New Zealand is leading urgent talks at the United Nations on a desperate humanitarian crisis in the Syrian town of Madaya, where besieged residents are reported to be dying of starvation.

Along with Spain, New Zealand today called for the United Nations Security Council (UNSC) to hold consultation behind closed doors on the situation in Madaya and other besieged areas in the country.

"The tactic of siege and starvation is one of the most appalling characteristics of the Syrian conflict," New Zealand's permanent representative to the United Nations Gerard van Bohemen said.

"It's encouraging that a convoy of humanitarian supplies has arrived in Madaya today, but this is just the start. We need unimpeded and sustained humanitarian access to all those in need in Syria."


In a media conference, Spain's ambassador Roman Oyarzun Marchesi said the council had been told that 400 people in Madaya were in a "very critical situation" and needed to be evacuated tonight (US time).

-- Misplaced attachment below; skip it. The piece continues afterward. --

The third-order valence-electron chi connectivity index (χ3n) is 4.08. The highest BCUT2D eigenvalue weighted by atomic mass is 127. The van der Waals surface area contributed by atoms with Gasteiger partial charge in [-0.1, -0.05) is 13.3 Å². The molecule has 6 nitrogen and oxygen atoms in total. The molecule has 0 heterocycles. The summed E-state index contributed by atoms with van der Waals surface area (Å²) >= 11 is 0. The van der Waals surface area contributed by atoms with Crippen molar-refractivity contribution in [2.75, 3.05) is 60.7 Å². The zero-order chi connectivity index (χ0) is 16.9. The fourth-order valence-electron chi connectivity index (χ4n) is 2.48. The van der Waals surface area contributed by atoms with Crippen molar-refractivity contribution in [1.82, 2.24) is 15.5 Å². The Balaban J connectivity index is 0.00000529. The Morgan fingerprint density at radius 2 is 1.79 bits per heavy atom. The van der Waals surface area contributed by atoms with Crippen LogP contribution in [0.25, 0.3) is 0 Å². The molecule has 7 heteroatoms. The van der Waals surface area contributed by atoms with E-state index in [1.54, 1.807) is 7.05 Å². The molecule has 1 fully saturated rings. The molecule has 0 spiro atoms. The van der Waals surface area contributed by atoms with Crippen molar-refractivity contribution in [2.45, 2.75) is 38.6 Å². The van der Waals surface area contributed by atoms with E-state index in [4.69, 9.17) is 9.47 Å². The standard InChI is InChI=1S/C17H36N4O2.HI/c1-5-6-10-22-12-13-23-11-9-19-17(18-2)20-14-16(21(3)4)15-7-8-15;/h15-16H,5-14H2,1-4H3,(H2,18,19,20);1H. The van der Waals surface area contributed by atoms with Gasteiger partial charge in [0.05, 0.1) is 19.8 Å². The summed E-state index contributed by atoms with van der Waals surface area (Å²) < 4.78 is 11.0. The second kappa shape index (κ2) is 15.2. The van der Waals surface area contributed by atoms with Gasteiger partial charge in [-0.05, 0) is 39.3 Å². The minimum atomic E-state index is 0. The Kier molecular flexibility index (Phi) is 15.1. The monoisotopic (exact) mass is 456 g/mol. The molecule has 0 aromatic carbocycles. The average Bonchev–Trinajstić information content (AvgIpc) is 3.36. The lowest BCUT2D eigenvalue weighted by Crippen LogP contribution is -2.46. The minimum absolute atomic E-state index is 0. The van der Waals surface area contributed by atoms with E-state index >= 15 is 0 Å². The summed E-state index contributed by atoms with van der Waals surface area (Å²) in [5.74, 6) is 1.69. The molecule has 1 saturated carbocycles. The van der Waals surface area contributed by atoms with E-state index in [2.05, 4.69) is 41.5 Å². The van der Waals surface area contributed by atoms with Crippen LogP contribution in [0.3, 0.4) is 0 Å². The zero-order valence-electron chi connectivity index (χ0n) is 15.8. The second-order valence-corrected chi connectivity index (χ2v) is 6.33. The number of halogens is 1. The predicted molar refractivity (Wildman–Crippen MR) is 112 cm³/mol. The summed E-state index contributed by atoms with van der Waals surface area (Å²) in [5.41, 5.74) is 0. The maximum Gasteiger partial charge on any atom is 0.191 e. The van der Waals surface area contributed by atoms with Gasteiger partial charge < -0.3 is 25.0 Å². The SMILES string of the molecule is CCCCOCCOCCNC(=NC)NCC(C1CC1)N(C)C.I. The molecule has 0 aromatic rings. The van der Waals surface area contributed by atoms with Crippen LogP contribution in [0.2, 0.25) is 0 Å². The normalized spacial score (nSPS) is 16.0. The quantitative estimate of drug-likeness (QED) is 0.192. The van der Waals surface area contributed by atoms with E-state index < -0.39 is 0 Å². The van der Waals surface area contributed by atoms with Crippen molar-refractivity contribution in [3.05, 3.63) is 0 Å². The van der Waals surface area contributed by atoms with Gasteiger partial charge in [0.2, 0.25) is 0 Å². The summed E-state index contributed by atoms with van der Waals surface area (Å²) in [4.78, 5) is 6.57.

If they were not evacuated immediately, "the situation will be more than dramatic tomorrow", he said.

Mr Oyarzun said the humanitarian concerns were not limited to the town of Madaya, which is situated in the southwest of the country near the Lebanese border.

"I think that you are all aware that we are talking about 400,000 people living under besieged areas in Syria.

"It's not only about Madaya, in Madaya we have 42,000 people. It's also about many other besieged areas by Daesh (Isis) and other groups that we have to take care of."

Mr van Bohemen also responded to claims from Syrian officials that there was no starvation in Madaya and the crisis had been fabricated by "hostile governments" and media.

He said there was "definitely a situation" in the township and this had been witnessed by the aid convoy when it arrived today.